3. Because English clubs did not go after foreign players they often overlooked great talent overseas. What’s more, because English clubs searched the British leagues for players, the cost of those players was artificially inflated because there were many managers after them in the closed market of Britain. Foreign players of great talent were available at much lower cost however, if only one knew where to look.
4. While there was a benefit of bringing in established players, if one worked with younger players they would be brought up in the Wengerian way of thinking, and so would be better. This policy depended on being able to spot not just talent now, but talent in the future, and build it.
This policy thus led to the setting up of a new approach to youth football, in which a team would be recruited at around the age of 9 or 11 and melded into a team that would play the same way as the first team, and would eventually contribute significant numbers of players to the first team. (This might sound obvious, but it was not so in the 20th century, when the tendency was to bring in the best players you could find and work with them. This approach was much more clinical – involving a search for young lads already showing signs of playing the Arsenal way).
Then, as the group got to 16 years old (when players from other parts of the EU could be introduced) they would be brought into the mix if there was seen to be a shortfall in that area. Thus we would end up not with an exclusively English team but (because of the restrictions on bringing in schoolboy players from outside the local area) a mostly English team.
Further, once the process was started, it would run continuously. Of course one could not expect each year to be a spectacular year, but once the first bunch had begun to mature, then each year new players would come through.
Since raising a player at the club is far cheaper than buying him in, (and also more reliable since one can see how he develops according to the club’s methods, and can mould the player into the club’s ethos) this would ultimately make the club much more profitable than other clubs who were dependent in buying in players from lesser clubs.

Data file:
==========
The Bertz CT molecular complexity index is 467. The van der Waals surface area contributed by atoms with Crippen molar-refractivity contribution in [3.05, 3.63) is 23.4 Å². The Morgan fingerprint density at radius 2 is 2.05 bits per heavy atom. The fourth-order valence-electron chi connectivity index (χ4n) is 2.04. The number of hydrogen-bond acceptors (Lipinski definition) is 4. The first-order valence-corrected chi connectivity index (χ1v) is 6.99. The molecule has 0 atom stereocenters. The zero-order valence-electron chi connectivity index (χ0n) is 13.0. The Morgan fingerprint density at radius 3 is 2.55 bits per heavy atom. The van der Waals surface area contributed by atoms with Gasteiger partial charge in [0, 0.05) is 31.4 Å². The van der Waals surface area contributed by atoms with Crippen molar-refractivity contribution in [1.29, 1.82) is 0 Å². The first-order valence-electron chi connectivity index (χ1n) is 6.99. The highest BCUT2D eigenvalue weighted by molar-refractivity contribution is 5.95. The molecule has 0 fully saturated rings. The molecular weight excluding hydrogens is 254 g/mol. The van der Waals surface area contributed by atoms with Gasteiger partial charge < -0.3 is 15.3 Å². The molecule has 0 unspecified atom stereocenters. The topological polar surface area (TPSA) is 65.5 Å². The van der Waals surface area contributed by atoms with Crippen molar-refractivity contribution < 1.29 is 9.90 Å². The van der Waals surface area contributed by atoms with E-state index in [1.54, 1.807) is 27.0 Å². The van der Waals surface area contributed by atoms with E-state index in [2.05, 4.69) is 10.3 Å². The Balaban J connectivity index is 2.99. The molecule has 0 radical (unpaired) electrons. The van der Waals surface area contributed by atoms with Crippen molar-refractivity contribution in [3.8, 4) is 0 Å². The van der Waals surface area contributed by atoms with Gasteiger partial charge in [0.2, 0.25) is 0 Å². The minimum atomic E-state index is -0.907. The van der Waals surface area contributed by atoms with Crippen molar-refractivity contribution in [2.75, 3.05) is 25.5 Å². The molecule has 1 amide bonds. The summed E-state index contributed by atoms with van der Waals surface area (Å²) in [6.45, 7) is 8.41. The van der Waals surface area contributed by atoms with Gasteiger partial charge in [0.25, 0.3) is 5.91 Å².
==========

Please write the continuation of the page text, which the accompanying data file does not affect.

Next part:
5. The overall effect of this approach would be to win trophies and to get the club into the elite group of Europe among the clubs who qualified for the final stages of the competition year after year (where Arsenal had never been) and keep the club there through taking these points and playing a positive attack orientated style of football.
And it has worked, giving the club its most successful period in football in its 124 year history – keeping it in the top four of English clubs since 1998 – a record far in excess of anything achieved in the 1930s. Indeed I have not checked every detail but I think that in terms of appearing consistently in the top four, Arsenal is now the most successful club of all time in England. (If not, then we are one year away from that record).
This then was the basic philosophy. However as time progressed the world of football changed, most notably with the advent of a new phase with the Chelsea approach to the benefactor model of football finance – an approach which had such an impact that ultimately it led to the financial reforms that became introduced by UEFA in 2010.
In my second piece on the Wenger philosophy and approach to football I shall deal with Wenger’s response to the changes in football which arose as clubs became more aware of what he was doing, and came up with their own methods of handling Arsenal, and in some ways, trying to make money on the back of Arsenal’s approach.